Picking favorites among the standard superhero fare feels impossible. Your preferences of memorable Spider-Man (Into the Spider-Verse), Iron-Man (Iron Man 2), Captain America (Winter Soldier), or other regulation superhero flicks (Ragnarok ever-so-slightly over the original Deadpool?) may just depend on which hero your childhood allegiances line up toward. The true superteam event releases marked something slightly different and spectacular (Avengers: End Game over the original Guardians by a hair). But the caped crusades we’ll remember a decade or two from now all busted out of the familiar formula to some degree.
Black Panther showed not only was there audience appetite for a big-budget black superhero flick, but there was appetite for one that grappled with modern societal challenges like isolationism, oppression, and technological disparity. Logan took a hero long familiar to film-goers and turned the tropes of a superhero film into a Western that comments on universal themes like aging and the human condition in the process. And while Wonder Woman may be the most straightforward super-hero-y of the three, it showed a female-led comic book conquest was worth doing, especially when it leveraged well-executed period-piece elements with delightful sidekick chemistry. For the future of the then-beleaguered DC Comics entertainment arm, Wonder Woman also proved everything didn’t have to be dark and brooding in order to reach an audience (all the fun being had in HBO’s Watchmen seems to indicate DC took the hint).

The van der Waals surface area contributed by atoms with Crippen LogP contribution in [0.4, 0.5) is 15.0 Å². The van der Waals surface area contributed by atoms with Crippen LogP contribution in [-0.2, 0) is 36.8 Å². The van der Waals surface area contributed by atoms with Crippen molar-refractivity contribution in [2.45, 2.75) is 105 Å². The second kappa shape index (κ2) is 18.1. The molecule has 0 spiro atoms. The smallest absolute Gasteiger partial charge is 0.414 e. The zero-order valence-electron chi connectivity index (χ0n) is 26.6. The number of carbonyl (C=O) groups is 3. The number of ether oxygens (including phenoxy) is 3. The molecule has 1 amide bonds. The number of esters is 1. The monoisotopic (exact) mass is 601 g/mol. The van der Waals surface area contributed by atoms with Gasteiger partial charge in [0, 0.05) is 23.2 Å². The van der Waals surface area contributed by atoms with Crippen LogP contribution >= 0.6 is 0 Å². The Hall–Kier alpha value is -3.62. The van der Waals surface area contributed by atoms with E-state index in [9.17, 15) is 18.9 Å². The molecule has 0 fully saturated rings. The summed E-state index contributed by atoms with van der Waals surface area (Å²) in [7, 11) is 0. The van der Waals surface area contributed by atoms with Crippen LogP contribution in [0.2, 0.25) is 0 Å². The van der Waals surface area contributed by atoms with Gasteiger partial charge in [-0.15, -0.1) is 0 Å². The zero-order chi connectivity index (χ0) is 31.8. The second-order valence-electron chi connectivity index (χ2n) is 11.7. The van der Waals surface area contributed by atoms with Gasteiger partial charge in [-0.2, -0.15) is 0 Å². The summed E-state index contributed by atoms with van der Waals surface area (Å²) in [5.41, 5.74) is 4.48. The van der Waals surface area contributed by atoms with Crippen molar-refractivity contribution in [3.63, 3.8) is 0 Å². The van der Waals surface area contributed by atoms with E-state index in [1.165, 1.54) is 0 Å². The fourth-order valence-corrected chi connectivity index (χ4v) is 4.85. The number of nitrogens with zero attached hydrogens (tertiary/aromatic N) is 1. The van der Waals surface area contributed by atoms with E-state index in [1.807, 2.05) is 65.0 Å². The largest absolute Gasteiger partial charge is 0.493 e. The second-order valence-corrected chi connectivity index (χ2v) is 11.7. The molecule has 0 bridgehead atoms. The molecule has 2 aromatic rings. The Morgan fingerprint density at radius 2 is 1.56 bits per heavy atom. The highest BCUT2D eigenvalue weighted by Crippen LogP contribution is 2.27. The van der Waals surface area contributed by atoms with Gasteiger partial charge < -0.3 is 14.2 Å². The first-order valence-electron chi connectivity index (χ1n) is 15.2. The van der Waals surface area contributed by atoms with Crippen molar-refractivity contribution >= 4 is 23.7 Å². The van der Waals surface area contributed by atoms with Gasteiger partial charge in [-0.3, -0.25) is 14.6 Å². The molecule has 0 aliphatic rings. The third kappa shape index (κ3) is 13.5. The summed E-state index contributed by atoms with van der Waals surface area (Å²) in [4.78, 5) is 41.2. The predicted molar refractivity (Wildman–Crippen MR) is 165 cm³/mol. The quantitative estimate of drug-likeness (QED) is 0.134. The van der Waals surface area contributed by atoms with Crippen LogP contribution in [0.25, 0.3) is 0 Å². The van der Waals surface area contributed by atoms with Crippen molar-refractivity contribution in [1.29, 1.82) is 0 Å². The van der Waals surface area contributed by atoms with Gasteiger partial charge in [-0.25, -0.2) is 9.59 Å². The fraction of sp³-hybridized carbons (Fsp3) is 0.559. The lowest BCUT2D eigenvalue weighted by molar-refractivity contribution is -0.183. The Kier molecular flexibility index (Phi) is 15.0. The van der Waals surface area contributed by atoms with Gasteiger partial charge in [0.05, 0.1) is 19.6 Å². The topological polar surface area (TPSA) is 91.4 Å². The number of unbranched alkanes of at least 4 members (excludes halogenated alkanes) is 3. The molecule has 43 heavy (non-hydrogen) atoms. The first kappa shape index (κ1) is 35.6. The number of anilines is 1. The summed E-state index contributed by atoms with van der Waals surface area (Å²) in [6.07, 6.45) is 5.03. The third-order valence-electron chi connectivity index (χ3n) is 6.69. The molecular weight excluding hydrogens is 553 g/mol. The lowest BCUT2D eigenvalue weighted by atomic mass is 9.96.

And, OK, it’s not a traditional superhero movie, but we couldn’t make an of-the-decade film list and exclude Mad Max: Fury Road entirely. Like more traditional caped-crusader flicks, this is an existing IP with an established hero that got a reimagining decades after the original. It starts with a very super villain-y evil plot (our titular hero is being sucked for blood to heal the bad-team War Boys; another hero has to help a group of women known as the Five Wives escape forced procreations). The film also offers extremely satisfying set pieces and action, plus ultimately some reveals that change how we previously understood our main character. Finally, perhaps most like the trio above, this newest Mad Max film took a decidedly different approach to its familiar post-apocalyptic world. Max Rockatansky may be back (invigorated by Tom Hardy), but the star of the show is Imperator Furiosa (Charlize Theron), the post-apocalyptic female hero sci-fi action fans deserve.
Listing image by Peter Opaskar